Updated: Aug 20, 2020
A look at the hysteria caused by Oasis and Blur going head to head in the charts, the ridiculousness of the rivalry and the inescapable frenzy that affected many a childhood like mine.
As the hurricane of Britpop swept the rest of the music charts out of its path, I was 8 years old and only just discovering pop music for the first time.
Definitely Maybe (the highest-selling debut album of all time at that point) completely escaped me at the time (in my defence I was 7…) and my only recollection of Blur before 1995 was hearing the annoyingly repetitive chorus of ‘Girls & Boys’ on one of my sisters NOW CDs (it was a welcomed break from East 17 and Boyzone, that’s for sure).
Then in August 1995, everything changed. Moving to a new, further away school, which required a 30-minute car journey, I was suddenly exposed to the Radio 1 Breakfast Show and a whole new world of popular culture that I’d previously been shielded from.
Pick your side
On 14th August 1995, the two most popular bands in the UK, Blur (‘Country House’) and Oasis (‘Roll With It’) released their singles to coincide with each other. A storm was brewing. Before long, the Blur vs. Oasis rivalry was all the rage on the airwaves, in the daily tabloids and even the news headlines. It was all anyone could talk about.
Even in the school playground, over a break from swapping football stickers and pretending to be Eric Cantona, the question was posed, ‘Oasis or Blur?’, ‘Blur or Oasis?’. For that week, you had to pick a side.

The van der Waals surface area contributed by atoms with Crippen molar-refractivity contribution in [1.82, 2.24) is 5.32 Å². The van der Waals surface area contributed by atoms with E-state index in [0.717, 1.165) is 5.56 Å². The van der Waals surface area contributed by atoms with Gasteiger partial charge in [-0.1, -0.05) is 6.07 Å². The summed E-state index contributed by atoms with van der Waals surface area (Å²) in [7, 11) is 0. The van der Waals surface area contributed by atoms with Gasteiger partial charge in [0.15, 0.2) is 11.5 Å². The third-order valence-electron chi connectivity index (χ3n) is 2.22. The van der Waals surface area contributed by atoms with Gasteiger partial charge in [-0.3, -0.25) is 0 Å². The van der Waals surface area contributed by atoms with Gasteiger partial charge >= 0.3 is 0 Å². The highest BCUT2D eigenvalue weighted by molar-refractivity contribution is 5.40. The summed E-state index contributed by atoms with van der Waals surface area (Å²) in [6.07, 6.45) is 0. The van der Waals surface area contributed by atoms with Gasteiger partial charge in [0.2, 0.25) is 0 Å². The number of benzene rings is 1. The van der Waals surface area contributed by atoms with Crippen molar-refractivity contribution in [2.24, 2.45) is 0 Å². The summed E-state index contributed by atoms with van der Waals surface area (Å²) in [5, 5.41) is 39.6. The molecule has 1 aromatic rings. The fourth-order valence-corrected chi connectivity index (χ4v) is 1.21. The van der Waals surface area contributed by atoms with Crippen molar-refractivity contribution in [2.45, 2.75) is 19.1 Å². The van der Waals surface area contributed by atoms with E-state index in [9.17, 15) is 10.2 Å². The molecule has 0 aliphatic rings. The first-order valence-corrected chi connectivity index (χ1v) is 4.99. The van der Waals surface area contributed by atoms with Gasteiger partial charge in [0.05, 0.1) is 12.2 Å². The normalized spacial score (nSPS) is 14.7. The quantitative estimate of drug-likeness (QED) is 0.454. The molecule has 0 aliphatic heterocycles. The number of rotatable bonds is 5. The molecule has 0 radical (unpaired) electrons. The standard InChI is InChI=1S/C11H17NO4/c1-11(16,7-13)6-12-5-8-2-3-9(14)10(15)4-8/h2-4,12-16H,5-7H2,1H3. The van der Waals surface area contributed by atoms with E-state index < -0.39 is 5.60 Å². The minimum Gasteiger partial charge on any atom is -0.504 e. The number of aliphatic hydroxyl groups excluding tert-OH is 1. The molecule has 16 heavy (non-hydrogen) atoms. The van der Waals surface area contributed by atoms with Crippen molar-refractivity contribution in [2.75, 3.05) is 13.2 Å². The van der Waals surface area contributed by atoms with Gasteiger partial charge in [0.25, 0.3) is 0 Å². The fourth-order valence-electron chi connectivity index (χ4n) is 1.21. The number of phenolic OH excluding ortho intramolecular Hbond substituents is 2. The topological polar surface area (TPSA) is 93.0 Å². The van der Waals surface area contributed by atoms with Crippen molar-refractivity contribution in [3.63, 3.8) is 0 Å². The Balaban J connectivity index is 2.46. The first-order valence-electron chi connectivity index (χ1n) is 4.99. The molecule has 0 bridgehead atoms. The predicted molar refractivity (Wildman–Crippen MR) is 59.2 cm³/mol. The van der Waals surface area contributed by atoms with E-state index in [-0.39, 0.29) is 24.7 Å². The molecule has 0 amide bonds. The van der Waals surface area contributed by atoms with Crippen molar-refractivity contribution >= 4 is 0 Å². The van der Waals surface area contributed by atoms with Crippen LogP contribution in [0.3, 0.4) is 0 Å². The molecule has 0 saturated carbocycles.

It was a rivalry packaged by the media as pesky working-class Mancunian lads against the arty South of England boys of Blur. North vs. South, Manchester vs. London, working-class vs. middle-class. Pick your side.
With the growing confidence of Britishness at the time, it had the feel of a national event, if not a celebration. Everyone wanted to be involved.
Being from middle-class Edinburgh surroundings, you’d be forgiven for assuming Blur would’ve been my obvious choice, but you’d be wrong. With his rock n’ roll snarl and arrogant swagger, everyone I knew wanted to be Liam Gallagher. I was no exception.
Without giving it much thought, I threw my full weight behind Oasis. Sure, Manchester is closer to Scotland and ‘Roll With It’ just sounded cooler. Who cares what the lyrics of the song actually mean.
A news event
Sitting watching the 6 o’clock news over dinner that August evening, I still recall watching the infamous BBC news report about the Battle of Britpop.
It sounds ridiculous now, but it was a news event to be considered alongside the ongoings at Parliament and foreign wars. BBC presenter John Humphry introduced the story with a sound of distanced confusion in his voice at the frenzy that was occurring.
That week, people rushed out to buy the singles in HMV, Virgin, Woolworths, or wherever else you could get your hands on them (yes, buying a physical single used to be thing…).
By Sunday 20th August, the results were in. The nation impatiently sat by their FM radios to hear the results on the Official Chart. By 7pm it was revealed that Blur had won the battle and it was a massive shock. Not quite Leicester winning the 2016 Premier League kind of shock, but a shock nonetheless.